EB: Let’s go back to your own story. You have a degree from a prestigious American university, and you put that aside to come and do this. What were your parents’ reactions when you decided to shift careers?
DD: I have amazing parents, and they’ve never really put restrictions on my dreams. I love my parents for that. It doesn’t’t mean that they don’t have expectations of me. My parents always followed what I wanted to do and I’m fortunate. When I was a kid, I wanted to be a soldier, and they started calling me Sargent Doe. When I wanted to be a doctor, they supported me, and my dad bought me a microscope and, they started calling me Doctor Doe. When I decided to come back to Ghana they sensed that there was a lot of passion and drive behind it based on my experience in the Northern region to Accra. I just reflected on my life with them. Immediately I landed in Ghana; the support was there. They were very supportive. But I had to convince them. First, I had to show them a plan and the plan had to be logical. It had to make sense.
EB: What advice would you give young people as they think about their futures and taking risks? What advice would you give your younger self?
DD: It is important to have a high sense of optimism and boldness and believing that the dots are going to connect looking backward. I just turned 31, if what I’m doing now doesn’t work out there’s a degree I could fall back on. Being young has its disadvantages, especially in our context. There are meetings that I’ve been to, and people would not look at me because I’m too young and the idea is too big, and there is the sense that who is this young kid who thinks he can come and revolutionize the education system? But there are also individuals who would listen to you if you make sense and there’s logic. You can pull on those people, and they’ll help. But be bold, be optimistic, don’t be afraid of failure. Failure is a means through which you can grow if you challenge yourself.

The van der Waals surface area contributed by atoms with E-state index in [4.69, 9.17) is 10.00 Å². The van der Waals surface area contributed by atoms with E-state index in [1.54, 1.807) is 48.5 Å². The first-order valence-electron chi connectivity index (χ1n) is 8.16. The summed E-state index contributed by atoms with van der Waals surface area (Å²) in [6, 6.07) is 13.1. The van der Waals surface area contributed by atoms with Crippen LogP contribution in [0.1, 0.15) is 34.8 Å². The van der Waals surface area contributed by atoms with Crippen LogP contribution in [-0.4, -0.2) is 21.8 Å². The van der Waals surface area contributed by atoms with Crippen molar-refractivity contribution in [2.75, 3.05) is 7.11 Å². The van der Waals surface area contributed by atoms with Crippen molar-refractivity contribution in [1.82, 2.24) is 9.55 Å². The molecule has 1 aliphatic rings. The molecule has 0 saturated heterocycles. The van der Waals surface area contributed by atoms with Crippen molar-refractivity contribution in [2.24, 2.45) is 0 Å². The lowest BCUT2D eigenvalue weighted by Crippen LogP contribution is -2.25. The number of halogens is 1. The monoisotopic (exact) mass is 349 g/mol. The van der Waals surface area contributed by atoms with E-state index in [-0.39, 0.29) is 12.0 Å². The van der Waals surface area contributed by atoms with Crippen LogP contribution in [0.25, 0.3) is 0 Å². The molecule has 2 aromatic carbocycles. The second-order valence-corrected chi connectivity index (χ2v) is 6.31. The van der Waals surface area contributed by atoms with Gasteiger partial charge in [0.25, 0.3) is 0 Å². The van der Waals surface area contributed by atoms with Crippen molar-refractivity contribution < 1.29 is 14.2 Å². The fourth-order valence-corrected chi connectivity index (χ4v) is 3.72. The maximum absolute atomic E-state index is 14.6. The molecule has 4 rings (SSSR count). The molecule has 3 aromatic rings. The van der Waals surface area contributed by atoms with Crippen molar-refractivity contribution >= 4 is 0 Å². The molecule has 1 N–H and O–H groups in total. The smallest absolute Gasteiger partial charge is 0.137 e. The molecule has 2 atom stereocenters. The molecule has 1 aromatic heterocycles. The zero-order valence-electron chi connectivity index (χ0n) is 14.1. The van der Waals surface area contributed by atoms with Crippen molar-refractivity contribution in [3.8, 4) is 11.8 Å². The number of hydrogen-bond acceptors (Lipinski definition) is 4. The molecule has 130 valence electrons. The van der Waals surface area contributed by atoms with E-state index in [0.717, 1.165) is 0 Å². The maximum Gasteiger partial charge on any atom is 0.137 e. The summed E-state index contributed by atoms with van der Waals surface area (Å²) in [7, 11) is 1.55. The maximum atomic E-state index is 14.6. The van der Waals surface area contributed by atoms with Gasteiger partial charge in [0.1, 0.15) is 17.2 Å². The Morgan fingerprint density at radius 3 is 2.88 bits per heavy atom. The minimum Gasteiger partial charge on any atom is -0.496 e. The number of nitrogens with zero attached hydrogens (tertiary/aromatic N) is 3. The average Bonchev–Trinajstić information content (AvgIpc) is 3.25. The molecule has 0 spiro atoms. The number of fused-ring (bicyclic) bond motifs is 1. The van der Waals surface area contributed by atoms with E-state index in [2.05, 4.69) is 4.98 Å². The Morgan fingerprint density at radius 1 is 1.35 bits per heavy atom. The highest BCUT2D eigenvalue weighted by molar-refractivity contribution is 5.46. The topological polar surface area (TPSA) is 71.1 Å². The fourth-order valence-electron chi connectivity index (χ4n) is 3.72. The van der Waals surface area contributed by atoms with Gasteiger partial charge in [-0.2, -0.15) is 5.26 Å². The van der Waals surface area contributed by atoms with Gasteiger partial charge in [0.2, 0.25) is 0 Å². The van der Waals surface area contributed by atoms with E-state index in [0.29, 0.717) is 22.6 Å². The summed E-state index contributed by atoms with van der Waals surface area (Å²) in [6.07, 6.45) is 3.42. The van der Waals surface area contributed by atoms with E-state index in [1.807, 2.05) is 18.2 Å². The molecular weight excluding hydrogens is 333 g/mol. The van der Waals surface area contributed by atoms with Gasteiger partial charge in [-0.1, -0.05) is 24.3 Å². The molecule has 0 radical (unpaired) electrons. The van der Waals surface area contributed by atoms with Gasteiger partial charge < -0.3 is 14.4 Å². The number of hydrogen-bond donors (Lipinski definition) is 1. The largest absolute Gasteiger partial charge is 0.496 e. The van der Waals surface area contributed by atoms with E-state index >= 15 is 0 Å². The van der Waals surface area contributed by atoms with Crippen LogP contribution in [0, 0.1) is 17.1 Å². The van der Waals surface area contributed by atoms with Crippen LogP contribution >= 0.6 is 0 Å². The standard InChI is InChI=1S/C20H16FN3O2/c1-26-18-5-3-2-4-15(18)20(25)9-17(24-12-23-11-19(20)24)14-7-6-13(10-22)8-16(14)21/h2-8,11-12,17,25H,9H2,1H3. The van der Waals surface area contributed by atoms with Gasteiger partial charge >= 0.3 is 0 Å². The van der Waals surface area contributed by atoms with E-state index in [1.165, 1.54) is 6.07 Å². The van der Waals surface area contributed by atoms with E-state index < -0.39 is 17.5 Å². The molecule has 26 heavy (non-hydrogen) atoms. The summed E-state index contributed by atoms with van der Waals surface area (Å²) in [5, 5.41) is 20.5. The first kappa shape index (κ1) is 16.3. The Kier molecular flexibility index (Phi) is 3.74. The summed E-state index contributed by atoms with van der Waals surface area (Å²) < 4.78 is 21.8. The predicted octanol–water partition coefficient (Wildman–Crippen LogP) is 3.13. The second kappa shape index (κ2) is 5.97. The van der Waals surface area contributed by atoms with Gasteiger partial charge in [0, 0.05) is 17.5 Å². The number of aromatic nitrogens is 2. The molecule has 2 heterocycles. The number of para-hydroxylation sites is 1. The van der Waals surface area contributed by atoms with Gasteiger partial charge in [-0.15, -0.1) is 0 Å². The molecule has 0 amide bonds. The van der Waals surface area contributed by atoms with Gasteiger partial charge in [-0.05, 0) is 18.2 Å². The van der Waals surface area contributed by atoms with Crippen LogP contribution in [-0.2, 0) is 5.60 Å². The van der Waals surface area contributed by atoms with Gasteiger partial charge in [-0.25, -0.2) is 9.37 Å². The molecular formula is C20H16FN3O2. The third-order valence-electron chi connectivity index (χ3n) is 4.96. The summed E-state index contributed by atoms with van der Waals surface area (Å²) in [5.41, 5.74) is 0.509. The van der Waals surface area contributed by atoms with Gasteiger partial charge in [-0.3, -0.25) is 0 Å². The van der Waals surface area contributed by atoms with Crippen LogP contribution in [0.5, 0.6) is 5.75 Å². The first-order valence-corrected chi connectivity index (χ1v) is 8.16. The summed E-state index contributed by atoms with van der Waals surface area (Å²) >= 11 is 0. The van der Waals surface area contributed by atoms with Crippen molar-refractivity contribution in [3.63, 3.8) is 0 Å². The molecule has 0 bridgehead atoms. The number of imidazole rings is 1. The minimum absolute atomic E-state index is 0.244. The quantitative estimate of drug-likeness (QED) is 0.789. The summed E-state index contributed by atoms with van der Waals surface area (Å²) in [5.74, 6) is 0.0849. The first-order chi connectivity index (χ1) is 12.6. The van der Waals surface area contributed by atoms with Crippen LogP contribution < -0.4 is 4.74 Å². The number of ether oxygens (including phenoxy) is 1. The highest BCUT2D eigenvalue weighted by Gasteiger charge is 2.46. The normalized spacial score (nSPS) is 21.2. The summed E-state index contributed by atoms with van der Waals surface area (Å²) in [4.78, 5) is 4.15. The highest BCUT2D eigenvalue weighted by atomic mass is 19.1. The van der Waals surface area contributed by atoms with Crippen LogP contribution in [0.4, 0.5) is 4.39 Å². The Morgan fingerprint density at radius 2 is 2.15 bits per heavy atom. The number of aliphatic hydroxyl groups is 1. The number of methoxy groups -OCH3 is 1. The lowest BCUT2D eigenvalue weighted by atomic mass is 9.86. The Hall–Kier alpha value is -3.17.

EB: What do you hope people take or remember about you and about this work, your legacy?
DD: I haven’t started thinking about that yet. I think what would give me satisfaction is, personally I’ve always wanted to build a pharmaceutical company in Africa that will rival Johnson and Johnson, Pfizer, AstraZeneca, etc. I want to see an African-owned pharmaceutical company that deals with African diseases; like Ebola. That is a big dream! However, I think if Teach For Ghana’s program is so successful, those pharmaceutical companies, the Apples, the Googles, the Intel in this world will be built right here in Africa by the children that we serve. I do not doubt that. That’s the future outcome that I want to see; that kids don’t have to go to Harvard, but have their education right here that will be contextualized. Once that happens, I think Teach for Ghana’s job would have been done.
There’s so much talent in Africa, the resources are here, and we just need to keep developing the next generation of leaders and capitalize on that resource.